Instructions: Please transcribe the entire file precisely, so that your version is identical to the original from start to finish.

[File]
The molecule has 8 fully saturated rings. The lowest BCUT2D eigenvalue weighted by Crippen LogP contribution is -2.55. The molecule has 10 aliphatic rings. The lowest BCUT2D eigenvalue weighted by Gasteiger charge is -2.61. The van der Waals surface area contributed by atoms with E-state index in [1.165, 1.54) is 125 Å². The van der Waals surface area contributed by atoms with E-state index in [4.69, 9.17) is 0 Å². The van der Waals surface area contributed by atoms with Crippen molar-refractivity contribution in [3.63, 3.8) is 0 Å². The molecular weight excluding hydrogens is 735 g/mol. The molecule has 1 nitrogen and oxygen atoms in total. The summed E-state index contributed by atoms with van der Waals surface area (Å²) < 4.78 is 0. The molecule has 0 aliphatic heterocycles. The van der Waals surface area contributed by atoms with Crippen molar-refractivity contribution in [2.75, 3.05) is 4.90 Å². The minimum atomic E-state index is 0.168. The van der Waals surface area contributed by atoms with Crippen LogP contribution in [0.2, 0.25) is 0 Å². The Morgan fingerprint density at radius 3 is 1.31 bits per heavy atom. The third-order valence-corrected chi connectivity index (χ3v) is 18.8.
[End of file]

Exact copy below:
The molecule has 8 fully saturated rings. The lowest BCUT2D eigenvalue weighted by Crippen LogP contribution is -2.55. The molecule has 10 aliphatic rings. The lowest BCUT2D eigenvalue weighted by Gasteiger charge is -2.61. The van der Waals surface area contributed by atoms with E-state index in [1.165, 1.54) is 125 Å². The van der Waals surface area contributed by atoms with E-state index in [4.69, 9.17) is 0 Å². The van der Waals surface area contributed by atoms with Crippen molar-refractivity contribution in [3.63, 3.8) is 0 Å². The molecular weight excluding hydrogens is 735 g/mol. The molecule has 1 nitrogen and oxygen atoms in total. The summed E-state index contributed by atoms with van der Waals surface area (Å²) < 4.78 is 0. The molecule has 0 aliphatic heterocycles. The van der Waals surface area contributed by atoms with Crippen molar-refractivity contribution in [2.75, 3.05) is 4.90 Å². The minimum atomic E-state index is 0.168. The van der Waals surface area contributed by atoms with Crippen LogP contribution in [0.2, 0.25) is 0 Å². The Morgan fingerprint density at radius 3 is 1.31 bits per heavy atom. The third-order valence-corrected chi connectivity index (χ3v) is 18.8.